BE Latina: Candace Valenzuela Is One Step Closer to Becoming the First Afro-Latina on Capitol Hill
By Tatiana Mena Ramos
UPDATE 7/15/2020: Candace Valenzuela, the Afro-Latina looking to flip Texas’ 24th Congressional District in November, has just clinched the Democratic nomination in yesterday’s run-off primary election. As a former educator, a daughter of veterans, and someone who has experienced homelessness, she is ready to challenge our broken systems to empower communities from the ground up. Check out our interview with Valenzuela from earlier this month to celebrate her victory and cheer for her to become the first Afro-Latina in U.S. Congress.
As women of color make their voices heard this election season, the importance of representation becomes clearer. Alongside this, national awareness around key issues that affect communities of color are taking the lead in widespread conversations about policy and legislation.
Congressional candidates like Candace Valenzuela are determined to elevate the importance of challenging our current systems in pursuit of better futures. She is running against retired Air Force Col. Kim Olson in the Democratic primary runoff for Texas’ 24th Congressional District on July 14th in hopes of flipping the seat that has been occupied by Rep. Kenny Marchant for sixteen years.
With a background and upbringing steeped in experiences that encompass the current American experience, she brings the perspective of someone who has lived through the ins and outs of the existing institutional systems. I had the opportunity to talk with her about her platform and what she’s about.
The times we’re living in are prompting a sense of recognition in people on the importance of representation in government. Alongside your background, the fact that you’re a woman of color is also very important to point out. How does your background influence your role and commitment towards your constituents? What’s the importance of representation to you?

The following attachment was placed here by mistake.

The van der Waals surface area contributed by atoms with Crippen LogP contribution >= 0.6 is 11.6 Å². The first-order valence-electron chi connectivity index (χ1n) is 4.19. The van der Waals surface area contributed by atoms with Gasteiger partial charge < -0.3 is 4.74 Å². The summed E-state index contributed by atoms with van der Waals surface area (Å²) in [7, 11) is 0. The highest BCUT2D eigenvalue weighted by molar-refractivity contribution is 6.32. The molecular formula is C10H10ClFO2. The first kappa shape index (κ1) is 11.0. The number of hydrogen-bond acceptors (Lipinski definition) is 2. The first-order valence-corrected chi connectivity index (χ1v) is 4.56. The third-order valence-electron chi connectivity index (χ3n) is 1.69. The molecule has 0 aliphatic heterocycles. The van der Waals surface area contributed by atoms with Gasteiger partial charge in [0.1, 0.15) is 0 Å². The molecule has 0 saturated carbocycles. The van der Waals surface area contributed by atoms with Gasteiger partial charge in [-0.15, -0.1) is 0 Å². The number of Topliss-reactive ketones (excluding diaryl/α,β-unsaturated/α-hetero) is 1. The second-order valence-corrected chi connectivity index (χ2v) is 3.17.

My story is one that is inherently American in so many ways. My great-grandfather came from Mexico after fighting in World War I, my grandfather fought in World War II, and my parents met in the military. I feel a sense of legacy with the fact that my family chose to be here and protect their country. That service is important to who I am because it’s who they were.
However, even with this legacy of service, my mother, brother, and I still ended up homeless. We got to know how our veterans are treated, how difficult it is to navigate treatment services, and what it means to have to accept help. Even as our housing situation fluctuated, public education became a source of stability for us. It helped both my brother and I get to college with full scholarships.
I got to study the foundation of the systems that served me and that I would eventually serve through my work as a school board trustee. I think all of those things make up a really important voice that has exposure to what it’s like to be involved in these systems while also having that same exposure to education and government.
Being able to fuse real-world and academic experiences, and bring them to bear in my classrooms as a teacher allowed me to bring it to bear in my governance as a school board trustee. I’m trying to bring that voice to Congress because we don’t have enough Latinxs, working-class people, nor people who have been totally broke.
The struggles you’ve faced in your life along with the work you’ve done as a community leader and educator have seemed to shape your campaign significantly. Could you talk a bit about the issues you’re planning to address and how these unprecedented times are shifting these?
I wish the times weren’t making a better case for me but we’re seeing a lot of the things that I’ve been talking about: making sure that families have a living wage, access to paid sick leave, affordable housing, and that healthcare can’t make you go broke someday.